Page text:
One of the most popular approaches to setting up a business in France is as a micro-entreprise or auto-entrepreneur.
Their popularity is generally because the formalities of business registration are easy to accomplish and the tax and accounting rules are less painful than other forms of business status.
Since 2016, for new business-start-ups these two business statutes have been merged, and they are now referred to officially as micro-entrepreneur.
What then is a micro-entrepreneur? We can distinguish a number of key characteristics.
First, a micro-entrepreneur is not a legal business structure – it is a specific tax status that benefits from simple tax and accounting rules.
It is only available to someone who is self-employed as an Entreprise individuelle (EI). That is to say, someone running the business as a sole trader, not through a limited company.
So, if someone says to you they have micro-entreprise/auto-entrepreneur status, what they mean is they are actually an Entreprise Individuelle (EI) that has chosen to be taxed as a micro-entrepreneur, rather than being taxed under the other main form of business taxation, called the regime réel.
We examine the differences between the micro-entrepreneur tax regime and that of the regime réel in later pages.
There is no minimum level of social security contributions payable, in the same manner as occurs with other business statutes.
You pay your social insurance as you go, based on sales, and if you do not have any sales (actual income received) in a particular period (month or quarter) then you will pay none for that period.
Only if you declare no turnover for a period of two years do you lose the status.
A micro-entrepreneur is not required to keep any books of accounting, other than a day-book giving details of income received, although commercants (traders) are also required to keep a book registering their expenditure.
This simple accounting rules is often cited as one of the main advantages of running the business as a micro-entrepreneur, as there is no need to employ an accountant. That said, the use of an accountant is never compulsory; you can do it yourself if you feel you are competent enough to do so.
The third important characteristic is that micro-entrepreneur tax status is only available if the business does not exceed certain turnover (sales) limits.
These turnover limits depend on the type of business activity you pursue.
In this respect the rules make a (rather bizarre!) distinction between those whose business activity is 'service' or ‘professional’ based, and those main activity is 'sales'.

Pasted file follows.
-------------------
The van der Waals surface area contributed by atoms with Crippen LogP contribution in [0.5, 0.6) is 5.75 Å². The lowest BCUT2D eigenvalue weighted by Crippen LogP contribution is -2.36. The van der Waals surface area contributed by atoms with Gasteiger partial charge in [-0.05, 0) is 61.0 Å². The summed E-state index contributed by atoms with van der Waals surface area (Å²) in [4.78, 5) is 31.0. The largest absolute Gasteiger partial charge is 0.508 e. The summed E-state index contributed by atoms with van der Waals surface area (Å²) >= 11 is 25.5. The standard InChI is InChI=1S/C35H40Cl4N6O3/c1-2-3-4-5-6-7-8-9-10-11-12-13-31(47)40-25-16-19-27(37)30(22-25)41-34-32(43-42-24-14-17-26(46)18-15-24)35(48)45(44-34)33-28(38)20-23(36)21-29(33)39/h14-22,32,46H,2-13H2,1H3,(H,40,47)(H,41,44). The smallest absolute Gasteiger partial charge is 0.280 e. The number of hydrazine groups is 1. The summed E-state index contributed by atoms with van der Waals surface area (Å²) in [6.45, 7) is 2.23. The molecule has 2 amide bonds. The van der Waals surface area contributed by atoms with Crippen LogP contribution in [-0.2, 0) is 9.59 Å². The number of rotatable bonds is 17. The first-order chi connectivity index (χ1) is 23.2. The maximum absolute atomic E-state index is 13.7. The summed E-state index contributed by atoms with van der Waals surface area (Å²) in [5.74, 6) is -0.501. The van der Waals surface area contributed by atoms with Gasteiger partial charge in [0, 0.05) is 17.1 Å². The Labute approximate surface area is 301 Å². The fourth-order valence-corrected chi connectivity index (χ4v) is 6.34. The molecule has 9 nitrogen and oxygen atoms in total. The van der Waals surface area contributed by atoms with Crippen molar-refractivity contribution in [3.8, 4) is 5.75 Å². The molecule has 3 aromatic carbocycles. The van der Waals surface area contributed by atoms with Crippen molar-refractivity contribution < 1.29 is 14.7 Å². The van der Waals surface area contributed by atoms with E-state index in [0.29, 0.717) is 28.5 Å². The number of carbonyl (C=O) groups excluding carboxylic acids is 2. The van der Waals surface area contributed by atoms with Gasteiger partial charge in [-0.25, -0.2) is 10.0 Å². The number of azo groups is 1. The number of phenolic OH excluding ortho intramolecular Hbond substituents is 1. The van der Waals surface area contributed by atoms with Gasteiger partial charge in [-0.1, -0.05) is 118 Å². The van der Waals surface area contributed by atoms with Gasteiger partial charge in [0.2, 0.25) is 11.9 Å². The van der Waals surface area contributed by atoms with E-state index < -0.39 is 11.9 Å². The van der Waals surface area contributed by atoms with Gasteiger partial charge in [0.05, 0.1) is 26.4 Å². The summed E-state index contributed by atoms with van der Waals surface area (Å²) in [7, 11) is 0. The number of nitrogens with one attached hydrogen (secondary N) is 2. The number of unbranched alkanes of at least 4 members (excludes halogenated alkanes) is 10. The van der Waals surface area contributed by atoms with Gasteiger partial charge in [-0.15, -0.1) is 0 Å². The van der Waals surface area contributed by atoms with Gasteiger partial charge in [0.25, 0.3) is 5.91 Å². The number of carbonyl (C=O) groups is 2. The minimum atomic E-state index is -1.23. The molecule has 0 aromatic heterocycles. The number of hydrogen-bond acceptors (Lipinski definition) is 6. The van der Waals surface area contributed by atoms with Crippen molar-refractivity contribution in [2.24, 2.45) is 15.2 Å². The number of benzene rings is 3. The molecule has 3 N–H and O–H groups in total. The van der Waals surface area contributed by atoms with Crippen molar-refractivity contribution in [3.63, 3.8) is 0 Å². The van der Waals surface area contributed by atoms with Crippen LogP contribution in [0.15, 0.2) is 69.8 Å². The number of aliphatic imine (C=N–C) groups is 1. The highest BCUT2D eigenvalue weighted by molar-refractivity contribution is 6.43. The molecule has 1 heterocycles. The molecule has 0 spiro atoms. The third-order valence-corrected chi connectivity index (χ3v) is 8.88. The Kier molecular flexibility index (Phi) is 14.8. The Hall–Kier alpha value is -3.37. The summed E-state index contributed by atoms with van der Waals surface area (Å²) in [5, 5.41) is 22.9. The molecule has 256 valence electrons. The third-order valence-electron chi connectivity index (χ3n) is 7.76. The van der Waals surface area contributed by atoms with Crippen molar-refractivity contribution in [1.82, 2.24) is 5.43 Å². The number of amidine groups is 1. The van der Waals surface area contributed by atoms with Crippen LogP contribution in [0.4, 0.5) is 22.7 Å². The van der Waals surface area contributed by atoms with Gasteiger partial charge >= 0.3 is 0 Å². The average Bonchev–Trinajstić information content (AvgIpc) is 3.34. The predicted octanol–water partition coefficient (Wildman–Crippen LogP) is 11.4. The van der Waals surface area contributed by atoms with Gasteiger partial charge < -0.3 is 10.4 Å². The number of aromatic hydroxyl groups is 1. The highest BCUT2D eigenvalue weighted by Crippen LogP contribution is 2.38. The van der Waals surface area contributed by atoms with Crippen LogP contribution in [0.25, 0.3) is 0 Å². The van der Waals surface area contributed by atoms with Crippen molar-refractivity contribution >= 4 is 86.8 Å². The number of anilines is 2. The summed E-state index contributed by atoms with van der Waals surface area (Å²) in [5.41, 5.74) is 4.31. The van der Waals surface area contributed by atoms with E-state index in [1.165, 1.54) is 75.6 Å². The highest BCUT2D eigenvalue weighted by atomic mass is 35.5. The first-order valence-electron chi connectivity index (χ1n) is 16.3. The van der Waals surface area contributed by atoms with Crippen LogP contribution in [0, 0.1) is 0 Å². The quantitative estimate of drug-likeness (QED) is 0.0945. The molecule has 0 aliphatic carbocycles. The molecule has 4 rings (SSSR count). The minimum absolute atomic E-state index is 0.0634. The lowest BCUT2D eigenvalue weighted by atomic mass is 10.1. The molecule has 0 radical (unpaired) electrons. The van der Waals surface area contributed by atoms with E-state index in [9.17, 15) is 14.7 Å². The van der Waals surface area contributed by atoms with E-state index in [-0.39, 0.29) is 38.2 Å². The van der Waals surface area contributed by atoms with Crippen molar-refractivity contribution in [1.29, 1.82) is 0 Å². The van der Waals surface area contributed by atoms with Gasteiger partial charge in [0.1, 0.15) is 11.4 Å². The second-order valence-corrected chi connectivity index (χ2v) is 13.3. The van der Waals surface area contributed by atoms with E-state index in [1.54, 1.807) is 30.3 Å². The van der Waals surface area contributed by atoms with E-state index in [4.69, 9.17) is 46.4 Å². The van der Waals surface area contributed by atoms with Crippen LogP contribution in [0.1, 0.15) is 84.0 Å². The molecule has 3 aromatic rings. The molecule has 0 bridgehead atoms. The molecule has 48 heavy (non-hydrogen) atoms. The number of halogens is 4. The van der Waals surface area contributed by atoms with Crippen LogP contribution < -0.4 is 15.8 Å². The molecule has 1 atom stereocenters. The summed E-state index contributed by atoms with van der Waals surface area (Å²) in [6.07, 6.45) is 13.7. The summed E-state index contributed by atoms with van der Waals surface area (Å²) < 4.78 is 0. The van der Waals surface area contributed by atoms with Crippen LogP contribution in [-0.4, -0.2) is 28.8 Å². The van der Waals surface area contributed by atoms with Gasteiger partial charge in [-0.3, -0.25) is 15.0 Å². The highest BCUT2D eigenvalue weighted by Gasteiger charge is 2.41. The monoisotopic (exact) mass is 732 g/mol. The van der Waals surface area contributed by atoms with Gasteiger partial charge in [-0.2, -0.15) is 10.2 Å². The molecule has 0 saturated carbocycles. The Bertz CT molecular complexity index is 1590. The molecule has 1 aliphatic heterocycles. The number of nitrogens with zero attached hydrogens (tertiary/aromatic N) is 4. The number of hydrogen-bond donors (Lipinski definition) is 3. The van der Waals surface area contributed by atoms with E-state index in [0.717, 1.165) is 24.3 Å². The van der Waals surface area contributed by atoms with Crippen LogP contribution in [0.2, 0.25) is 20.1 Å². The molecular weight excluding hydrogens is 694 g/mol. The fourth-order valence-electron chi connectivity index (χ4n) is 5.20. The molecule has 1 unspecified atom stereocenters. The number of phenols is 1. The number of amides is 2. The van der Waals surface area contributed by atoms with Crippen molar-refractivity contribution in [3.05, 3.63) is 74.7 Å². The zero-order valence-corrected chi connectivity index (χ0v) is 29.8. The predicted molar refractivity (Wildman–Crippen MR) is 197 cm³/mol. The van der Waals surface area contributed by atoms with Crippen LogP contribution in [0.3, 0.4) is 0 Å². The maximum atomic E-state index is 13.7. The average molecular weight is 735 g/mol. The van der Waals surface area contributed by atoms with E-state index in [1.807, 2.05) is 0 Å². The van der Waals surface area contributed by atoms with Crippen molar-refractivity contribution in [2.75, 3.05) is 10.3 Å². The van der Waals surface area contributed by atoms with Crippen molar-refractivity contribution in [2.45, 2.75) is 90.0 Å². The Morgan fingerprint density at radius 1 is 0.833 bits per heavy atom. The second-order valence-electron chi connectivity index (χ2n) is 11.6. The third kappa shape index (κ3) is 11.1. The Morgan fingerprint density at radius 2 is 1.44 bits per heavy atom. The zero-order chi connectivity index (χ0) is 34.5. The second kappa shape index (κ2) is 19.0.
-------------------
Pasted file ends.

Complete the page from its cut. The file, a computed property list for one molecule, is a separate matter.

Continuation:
The figures below are those for 2017.
In the first year of business the turnover limits are applied pro-rata to the length of time the business has been in operation. Be careful on this point, as it is often overlooked by new business start-ups.
Nevertheless, some limited tolerance is permitted in exceeding the limits after the first year, but you are unable to to so for two consecutive years.
Under these second tier limits a business retains micro status provided their turnover does not exceed €91,000 (sales) or €35,200 (services) for more than one year.
If the business does both types of activities (service and sales) then it can still be classified as a micro provided total business revenues do not exceed €82,800, and the specific service based activity does not exceed €33,200 a year.
This is notably the case with those in the building trades, where the sale of building materials receives the upper limit, whilst the building construction activity itself is restricted to the lower rate.
A business adopting the tax status of micro-entrepreneur cannot charge VAT on their goods or services, and neither can they recover VAT paid on purchases.
If you wish to charge VAT you cannot adopt micro-entrepreneur tax status.
Finally, certain types of business are excluded from micro-entrepreneur status.
They include those who buy and sell property on a professional basis, estate agents, developers, finance companies and hire companies, with certain other limits on artists, writers, scientific and sports based activities.
You need to check with your accountant, or your local Chambre de Commerce/Metiers, on the full list.
In addition, the letting of unfurnished accommodation is taxed under rules of revenus fonciers, which you can read about in our pages on Letting Property in France.
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